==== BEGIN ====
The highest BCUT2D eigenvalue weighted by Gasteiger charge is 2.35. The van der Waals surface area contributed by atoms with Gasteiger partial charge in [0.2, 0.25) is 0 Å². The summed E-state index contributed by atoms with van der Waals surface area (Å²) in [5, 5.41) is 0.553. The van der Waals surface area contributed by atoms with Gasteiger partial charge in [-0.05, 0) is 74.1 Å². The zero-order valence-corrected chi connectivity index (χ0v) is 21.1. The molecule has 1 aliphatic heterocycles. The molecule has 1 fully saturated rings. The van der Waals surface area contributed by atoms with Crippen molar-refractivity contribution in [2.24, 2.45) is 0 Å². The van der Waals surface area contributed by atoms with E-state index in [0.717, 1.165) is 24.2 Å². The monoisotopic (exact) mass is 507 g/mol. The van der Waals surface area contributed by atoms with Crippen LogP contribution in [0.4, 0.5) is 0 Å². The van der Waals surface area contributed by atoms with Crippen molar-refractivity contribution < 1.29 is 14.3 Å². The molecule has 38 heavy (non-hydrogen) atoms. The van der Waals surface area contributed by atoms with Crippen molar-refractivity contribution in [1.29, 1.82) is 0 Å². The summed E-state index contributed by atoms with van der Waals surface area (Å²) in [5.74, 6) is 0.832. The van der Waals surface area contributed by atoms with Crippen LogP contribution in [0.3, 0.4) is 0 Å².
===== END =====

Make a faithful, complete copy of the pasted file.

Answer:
The highest BCUT2D eigenvalue weighted by Gasteiger charge is 2.35. The van der Waals surface area contributed by atoms with Gasteiger partial charge in [0.2, 0.25) is 0 Å². The summed E-state index contributed by atoms with van der Waals surface area (Å²) in [5, 5.41) is 0.553. The van der Waals surface area contributed by atoms with Gasteiger partial charge in [-0.05, 0) is 74.1 Å². The zero-order valence-corrected chi connectivity index (χ0v) is 21.1. The molecule has 1 aliphatic heterocycles. The molecule has 1 fully saturated rings. The van der Waals surface area contributed by atoms with Crippen molar-refractivity contribution in [2.24, 2.45) is 0 Å². The van der Waals surface area contributed by atoms with E-state index in [0.717, 1.165) is 24.2 Å². The monoisotopic (exact) mass is 507 g/mol. The van der Waals surface area contributed by atoms with Crippen LogP contribution in [0.4, 0.5) is 0 Å². The van der Waals surface area contributed by atoms with Crippen molar-refractivity contribution < 1.29 is 14.3 Å². The molecule has 38 heavy (non-hydrogen) atoms. The van der Waals surface area contributed by atoms with Crippen molar-refractivity contribution in [1.29, 1.82) is 0 Å². The summed E-state index contributed by atoms with van der Waals surface area (Å²) in [5.74, 6) is 0.832. The van der Waals surface area contributed by atoms with Crippen LogP contribution in [0.3, 0.4) is 0 Å².